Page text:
Having set the legal  position  in  the  right  perspective,  we  now
proceed to consider the facts of the present case. As is evident  from  the
advertisement, applications were invited for filling up  various  posts  in
different  subjects  including  the  post  of   Lecturer   in   MCA.  
The
advertisement requires post-graduate degree in the ‘relevant subject’.  The
relevant subject would, therefore, in the context  of  appointment  to  the
post of Lecturer, mean post-graduate degree in MCA.
In  our  opinion,  for
appointment to the post of Lecturer, Masters’ degree in the Mathematics  is
not the relevant subject.  The advertisement requires  Masters’  degree  in
‘relevant subject’ and not ‘appropriate subject’.
In the present case, the
Board  of  appointment  has  not  stated  that  post-graduate   degree   in
Mathematics is the relevant subject for MCA but in sum and substance it  is
equivalent to a post-graduate degree in MCA for the reason that Mathematics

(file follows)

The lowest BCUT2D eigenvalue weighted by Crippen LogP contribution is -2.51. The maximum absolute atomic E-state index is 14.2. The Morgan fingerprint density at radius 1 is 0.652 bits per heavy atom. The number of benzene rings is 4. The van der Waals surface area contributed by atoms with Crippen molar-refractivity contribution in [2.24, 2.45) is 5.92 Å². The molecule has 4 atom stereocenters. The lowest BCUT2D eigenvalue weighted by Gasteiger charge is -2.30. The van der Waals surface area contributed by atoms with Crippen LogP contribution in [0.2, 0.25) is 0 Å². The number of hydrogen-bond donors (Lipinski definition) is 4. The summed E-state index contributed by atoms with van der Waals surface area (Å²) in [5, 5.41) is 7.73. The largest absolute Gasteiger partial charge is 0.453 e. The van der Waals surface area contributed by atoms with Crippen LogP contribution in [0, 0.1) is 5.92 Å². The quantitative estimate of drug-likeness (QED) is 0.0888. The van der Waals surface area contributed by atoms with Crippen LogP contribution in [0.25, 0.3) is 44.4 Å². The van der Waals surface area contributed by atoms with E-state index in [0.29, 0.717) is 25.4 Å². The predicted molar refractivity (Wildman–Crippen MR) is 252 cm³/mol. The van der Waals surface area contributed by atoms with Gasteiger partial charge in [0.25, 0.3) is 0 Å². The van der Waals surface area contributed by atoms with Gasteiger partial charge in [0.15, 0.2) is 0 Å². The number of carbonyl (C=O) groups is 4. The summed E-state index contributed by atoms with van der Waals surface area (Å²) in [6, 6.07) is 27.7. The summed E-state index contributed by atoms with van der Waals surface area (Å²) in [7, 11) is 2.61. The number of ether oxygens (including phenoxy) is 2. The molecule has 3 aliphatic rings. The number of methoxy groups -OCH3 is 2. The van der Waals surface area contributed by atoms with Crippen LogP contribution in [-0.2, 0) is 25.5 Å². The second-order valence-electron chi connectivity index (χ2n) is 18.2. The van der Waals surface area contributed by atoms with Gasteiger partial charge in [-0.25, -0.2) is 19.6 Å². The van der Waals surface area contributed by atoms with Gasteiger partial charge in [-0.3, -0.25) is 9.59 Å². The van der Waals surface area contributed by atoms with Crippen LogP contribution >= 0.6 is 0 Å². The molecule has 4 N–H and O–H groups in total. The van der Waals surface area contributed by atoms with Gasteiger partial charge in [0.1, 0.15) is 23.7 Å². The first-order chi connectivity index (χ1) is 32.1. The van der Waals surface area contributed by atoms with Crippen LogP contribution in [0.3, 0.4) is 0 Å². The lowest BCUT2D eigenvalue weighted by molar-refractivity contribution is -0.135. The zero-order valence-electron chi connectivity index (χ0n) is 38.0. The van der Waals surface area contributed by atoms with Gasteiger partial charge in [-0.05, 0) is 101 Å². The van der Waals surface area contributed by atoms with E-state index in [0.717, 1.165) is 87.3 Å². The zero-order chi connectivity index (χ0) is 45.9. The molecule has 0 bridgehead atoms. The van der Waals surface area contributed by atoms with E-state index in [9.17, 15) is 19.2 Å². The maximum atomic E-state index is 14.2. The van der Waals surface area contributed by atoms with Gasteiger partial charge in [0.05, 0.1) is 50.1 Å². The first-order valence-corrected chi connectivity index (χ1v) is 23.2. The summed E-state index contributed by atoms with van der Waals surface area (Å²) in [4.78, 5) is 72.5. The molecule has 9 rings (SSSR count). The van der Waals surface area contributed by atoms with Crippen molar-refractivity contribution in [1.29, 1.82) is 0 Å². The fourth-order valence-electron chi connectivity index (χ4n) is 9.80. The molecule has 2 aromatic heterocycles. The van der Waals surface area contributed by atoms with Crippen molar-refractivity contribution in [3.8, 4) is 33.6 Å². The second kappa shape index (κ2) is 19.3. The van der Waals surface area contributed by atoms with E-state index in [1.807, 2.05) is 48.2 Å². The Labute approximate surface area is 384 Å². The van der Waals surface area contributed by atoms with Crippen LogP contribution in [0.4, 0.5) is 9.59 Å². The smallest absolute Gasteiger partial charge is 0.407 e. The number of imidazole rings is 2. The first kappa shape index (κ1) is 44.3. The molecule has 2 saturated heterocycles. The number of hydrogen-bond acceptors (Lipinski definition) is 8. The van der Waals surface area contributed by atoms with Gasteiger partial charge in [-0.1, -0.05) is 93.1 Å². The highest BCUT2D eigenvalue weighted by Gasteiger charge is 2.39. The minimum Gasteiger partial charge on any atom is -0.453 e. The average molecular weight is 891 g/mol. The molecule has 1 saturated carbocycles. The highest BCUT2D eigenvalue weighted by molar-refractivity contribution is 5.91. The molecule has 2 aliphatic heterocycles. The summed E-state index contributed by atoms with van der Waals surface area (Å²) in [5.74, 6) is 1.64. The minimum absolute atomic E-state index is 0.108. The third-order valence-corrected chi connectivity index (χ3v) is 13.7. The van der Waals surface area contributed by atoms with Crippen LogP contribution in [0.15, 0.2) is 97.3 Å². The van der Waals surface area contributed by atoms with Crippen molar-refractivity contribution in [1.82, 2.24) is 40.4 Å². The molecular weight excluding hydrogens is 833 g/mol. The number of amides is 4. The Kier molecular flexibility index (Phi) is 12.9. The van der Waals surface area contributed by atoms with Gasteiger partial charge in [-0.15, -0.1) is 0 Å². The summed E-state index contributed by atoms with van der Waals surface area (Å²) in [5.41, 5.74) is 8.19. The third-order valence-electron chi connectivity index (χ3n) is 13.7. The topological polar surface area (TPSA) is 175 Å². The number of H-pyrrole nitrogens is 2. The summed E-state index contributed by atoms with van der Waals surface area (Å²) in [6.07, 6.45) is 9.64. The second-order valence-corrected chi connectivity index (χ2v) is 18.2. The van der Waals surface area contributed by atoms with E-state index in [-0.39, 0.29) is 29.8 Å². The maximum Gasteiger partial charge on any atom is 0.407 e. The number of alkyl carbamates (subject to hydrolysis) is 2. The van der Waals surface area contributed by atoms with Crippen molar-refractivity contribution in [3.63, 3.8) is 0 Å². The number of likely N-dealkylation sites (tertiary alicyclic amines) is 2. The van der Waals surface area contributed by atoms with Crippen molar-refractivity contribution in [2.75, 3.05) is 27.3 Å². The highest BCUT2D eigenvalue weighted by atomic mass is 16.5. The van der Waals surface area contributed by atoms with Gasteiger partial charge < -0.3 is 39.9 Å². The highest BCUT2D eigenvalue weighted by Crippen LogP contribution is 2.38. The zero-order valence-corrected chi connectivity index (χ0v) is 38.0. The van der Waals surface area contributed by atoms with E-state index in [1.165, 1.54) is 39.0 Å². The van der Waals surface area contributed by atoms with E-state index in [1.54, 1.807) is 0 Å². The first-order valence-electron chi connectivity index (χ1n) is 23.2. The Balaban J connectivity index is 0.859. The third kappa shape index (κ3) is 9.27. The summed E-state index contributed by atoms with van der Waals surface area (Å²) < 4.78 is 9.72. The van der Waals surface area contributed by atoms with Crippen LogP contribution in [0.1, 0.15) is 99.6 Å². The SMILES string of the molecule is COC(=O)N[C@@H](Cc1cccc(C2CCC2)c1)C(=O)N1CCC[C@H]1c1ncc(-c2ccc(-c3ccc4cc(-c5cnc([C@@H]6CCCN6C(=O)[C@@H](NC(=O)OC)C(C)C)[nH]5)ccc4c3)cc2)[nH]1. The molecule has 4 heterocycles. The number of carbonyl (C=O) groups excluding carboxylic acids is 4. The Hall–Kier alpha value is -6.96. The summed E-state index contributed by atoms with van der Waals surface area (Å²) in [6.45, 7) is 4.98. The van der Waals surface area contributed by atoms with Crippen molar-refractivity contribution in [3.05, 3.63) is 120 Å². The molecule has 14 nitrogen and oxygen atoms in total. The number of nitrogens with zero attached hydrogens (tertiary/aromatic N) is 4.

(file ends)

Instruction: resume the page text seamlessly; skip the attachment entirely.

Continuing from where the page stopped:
is one of the subjects taught in MCA.
This, in our opinion, was beyond the
power of the Board of appointment.  It shall not make any  difference  even
if Mathematics is taught in the Masters’ of  Computer  Application  course.
The learned Single Judge, in our opinion, gravely erred  in  upholding  the
contention of Ganpat and the University that ‘relevant subject’ would  mean
‘such of those subjects as are offered in the MCA course’.
If  Mathematics
is taught in a post-graduate course  in  Commerce,  a  Masters’  degree  in
Commerce would not be relevant for appointment in Mathematics or  for  that
matter in MCA.
There may be a situation in which Masters’ degree in MCA is
differently christened and such a degree may be considered relevant but  it
would be too much to say that a candidate having  post-graduate  degree  in
any of the subjects taught in MCA would make  the  holders  of  a  Masters’
degree  in  those  subjects  as  holder  of  Masters’  degree  in  Computer
Application and, therefore, eligible for appointment.
The language of  the
advertisement is clear and explicit and does not admit any  ambiguity  and,
hence, it has to be given effect to.  Since the appellant  Ganpat  did  not
have a Masters’ degree in Computer Application, in our opinion, he was  not
entitled to be considered for appointment  as  Lecturer  in  MCA.  
We  are
aghast to see that when a candidate possessing Masters’ degree  in  MCA  is
available,  the  Board  of  appointment  had  chosen  an  unqualified   and
ineligible person for appointment in  that  subject.  
Its  recommendations
are, therefore, illegal and invalid.  Natural corollary thereof is that the